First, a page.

This is so funny, because not matter how much I looked for Greek stereotypes, I always went back to a post that said the same. It was like everybody point to the same common denominator. The Greeks are hairy, noisy, passionate, smokers, and Daddy’s little boy.
Stereotypes aren’t exactly the nicest thing in the world. Most of the time they pertain to something negative about a culture, race, or ethnicity, but there’s the odd time where they can be viewed as funny and/or innocent.
The stereotypes that really suck are the ones that derive from a stigma regarding a culture’s past. These are nearly impossible to shake, as a lot of them are deeply embedded in our subconscious thanks to books, what we learned in school, society in general, and different forms of media.
Greeks, for one, are not exempt from these labels. We, like every other ethnicity in the world, have been painted with the all-too-familiar “same brush”. And how are we supposed to wash these stereotypes clean of our image? Well, it’s kind of hard, unless you’ve proven yourself to a group of friends, family, or acquaintances to be the opposite of your typical Greek.
That being said, here are some of the stereotypes often associated with being Greek. And whether you agree with them or not, deep down inside you probably can’t help but grin in approval with most of them.
Here they are:
All (most) Greeks are…
Sorry for the visual, but it just really helps drive home the point. While hairy men (and women) exist in every culture, for some reason Greeks get a lot of flack for sporting fuzz on parts of their bodies where typically not much of it grows.
Why would Greeks possibly converse in a quiet manner when there’s a one-way volume button buried deep in our vocal chords? Being Greek almost always means that you love to socialize, and that of course means that you love to talk. Now that’s fine and all, except for the fact that when it happens, it’s usually done at a decible level a lot higher than your average talker. This is because Greeks don’t believe in whispering. The louder you are, the more right you are.
This one is a little bit of an anomoly when it comes to Greek stereotypes, because as much as we are care free, we also don’t take shit from anybody. Case in point: the current crisis going on in Greece and the amount of protests because of it. The irony in all of it is that while (I believe) the majority of the problem is a result of incompetent governing, it also has a lot to do with the stereotypical notion that Greeks have a knack for not worrying a whole lot until it comes to crunch time. However, at the end of the day, no matter how many problems there may be, we still realize how important it is to kick back, relax, and not stress too much.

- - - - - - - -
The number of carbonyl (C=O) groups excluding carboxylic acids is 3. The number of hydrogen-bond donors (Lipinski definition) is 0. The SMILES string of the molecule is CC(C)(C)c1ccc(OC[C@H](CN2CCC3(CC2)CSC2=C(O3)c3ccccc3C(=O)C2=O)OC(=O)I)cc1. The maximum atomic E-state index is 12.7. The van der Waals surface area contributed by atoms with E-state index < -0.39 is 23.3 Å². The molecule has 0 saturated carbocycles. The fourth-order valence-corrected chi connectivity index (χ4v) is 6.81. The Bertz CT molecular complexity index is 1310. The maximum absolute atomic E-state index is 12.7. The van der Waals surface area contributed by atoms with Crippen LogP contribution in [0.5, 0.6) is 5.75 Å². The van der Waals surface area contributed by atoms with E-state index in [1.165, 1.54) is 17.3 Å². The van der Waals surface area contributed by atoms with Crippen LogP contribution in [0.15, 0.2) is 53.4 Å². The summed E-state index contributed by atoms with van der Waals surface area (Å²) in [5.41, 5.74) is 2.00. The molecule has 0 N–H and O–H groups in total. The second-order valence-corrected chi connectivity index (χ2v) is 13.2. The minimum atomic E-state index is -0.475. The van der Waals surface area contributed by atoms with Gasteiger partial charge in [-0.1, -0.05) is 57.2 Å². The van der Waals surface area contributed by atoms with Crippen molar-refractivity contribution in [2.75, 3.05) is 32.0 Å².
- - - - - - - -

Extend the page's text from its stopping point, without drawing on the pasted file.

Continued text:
For Greeks, the only thing better than movies and soap operas are real life dramas. Actually, for many, gossiping is even considered a hobby. Of course I’m being overdramatic when I stress how much Greeks like talking about the latest in the grapevine, but that still doesn’t mean there isn’t some truth to the fact that we love knowing scoops about our neighbours, their neighbours, and their relatives neighbours.
Boy oh boy, this one isn’t even a question. Now I know that smoking is prevalent in almost every country, but if you can find me a single kid living in Greece over the age of 13 who hasn’t finished at least one pack of smokes, I’ll buy you a pack of smokes. See how I enticed you with that challenge? My point exactly 😉
Mamma’s Boys & Daddy’s Girls
As a Greek, as soon as your gender is confirmed upon birth, you are immediately drawn to either your mother or father, and they will forever protect you from any fire-breathing dragons or other evil that the world may throw your way. If you’re a boy, mom will cook, feed, care, and clean for you until you’re well beyond your adult years and finally ready to move on. If you’re a girl, daddy will protect, provide, comfort, and love you until the first man (based on dad’s approval) sweeps you off your feet. FACTS.
Did we miss any? Let us know in the comment section below.
By Staff Writer - Jonathan Bliangas Follow Jonathan on Twitter @jbliangas